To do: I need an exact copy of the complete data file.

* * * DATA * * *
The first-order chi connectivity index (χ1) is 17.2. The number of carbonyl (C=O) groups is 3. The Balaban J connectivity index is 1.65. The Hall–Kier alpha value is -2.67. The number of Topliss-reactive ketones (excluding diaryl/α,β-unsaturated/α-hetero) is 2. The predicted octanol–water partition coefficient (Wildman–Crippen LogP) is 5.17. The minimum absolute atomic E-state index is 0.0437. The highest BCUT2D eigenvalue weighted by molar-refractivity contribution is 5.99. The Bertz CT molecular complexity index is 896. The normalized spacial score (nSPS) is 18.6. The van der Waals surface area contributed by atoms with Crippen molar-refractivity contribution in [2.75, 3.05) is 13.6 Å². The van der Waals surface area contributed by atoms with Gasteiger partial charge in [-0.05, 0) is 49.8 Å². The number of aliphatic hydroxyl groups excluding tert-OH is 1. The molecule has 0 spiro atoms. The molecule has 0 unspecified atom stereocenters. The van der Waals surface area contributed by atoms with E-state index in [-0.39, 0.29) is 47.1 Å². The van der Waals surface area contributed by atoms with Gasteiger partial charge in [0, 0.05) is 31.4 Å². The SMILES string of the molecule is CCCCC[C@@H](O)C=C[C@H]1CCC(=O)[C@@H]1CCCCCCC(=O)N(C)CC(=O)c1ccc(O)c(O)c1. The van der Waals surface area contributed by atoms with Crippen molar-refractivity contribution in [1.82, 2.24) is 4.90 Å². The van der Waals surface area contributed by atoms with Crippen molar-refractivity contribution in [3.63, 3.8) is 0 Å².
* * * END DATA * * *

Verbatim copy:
The first-order chi connectivity index (χ1) is 17.2. The number of carbonyl (C=O) groups is 3. The Balaban J connectivity index is 1.65. The Hall–Kier alpha value is -2.67. The number of Topliss-reactive ketones (excluding diaryl/α,β-unsaturated/α-hetero) is 2. The predicted octanol–water partition coefficient (Wildman–Crippen LogP) is 5.17. The minimum absolute atomic E-state index is 0.0437. The highest BCUT2D eigenvalue weighted by molar-refractivity contribution is 5.99. The Bertz CT molecular complexity index is 896. The normalized spacial score (nSPS) is 18.6. The van der Waals surface area contributed by atoms with Crippen molar-refractivity contribution in [2.75, 3.05) is 13.6 Å². The van der Waals surface area contributed by atoms with Gasteiger partial charge in [-0.05, 0) is 49.8 Å². The number of aliphatic hydroxyl groups excluding tert-OH is 1. The molecule has 0 spiro atoms. The molecule has 0 unspecified atom stereocenters. The van der Waals surface area contributed by atoms with E-state index in [-0.39, 0.29) is 47.1 Å². The van der Waals surface area contributed by atoms with Gasteiger partial charge in [0, 0.05) is 31.4 Å². The SMILES string of the molecule is CCCCC[C@@H](O)C=C[C@H]1CCC(=O)[C@@H]1CCCCCCC(=O)N(C)CC(=O)c1ccc(O)c(O)c1. The van der Waals surface area contributed by atoms with Crippen molar-refractivity contribution in [1.82, 2.24) is 4.90 Å². The van der Waals surface area contributed by atoms with Crippen molar-refractivity contribution in [3.63, 3.8) is 0 Å².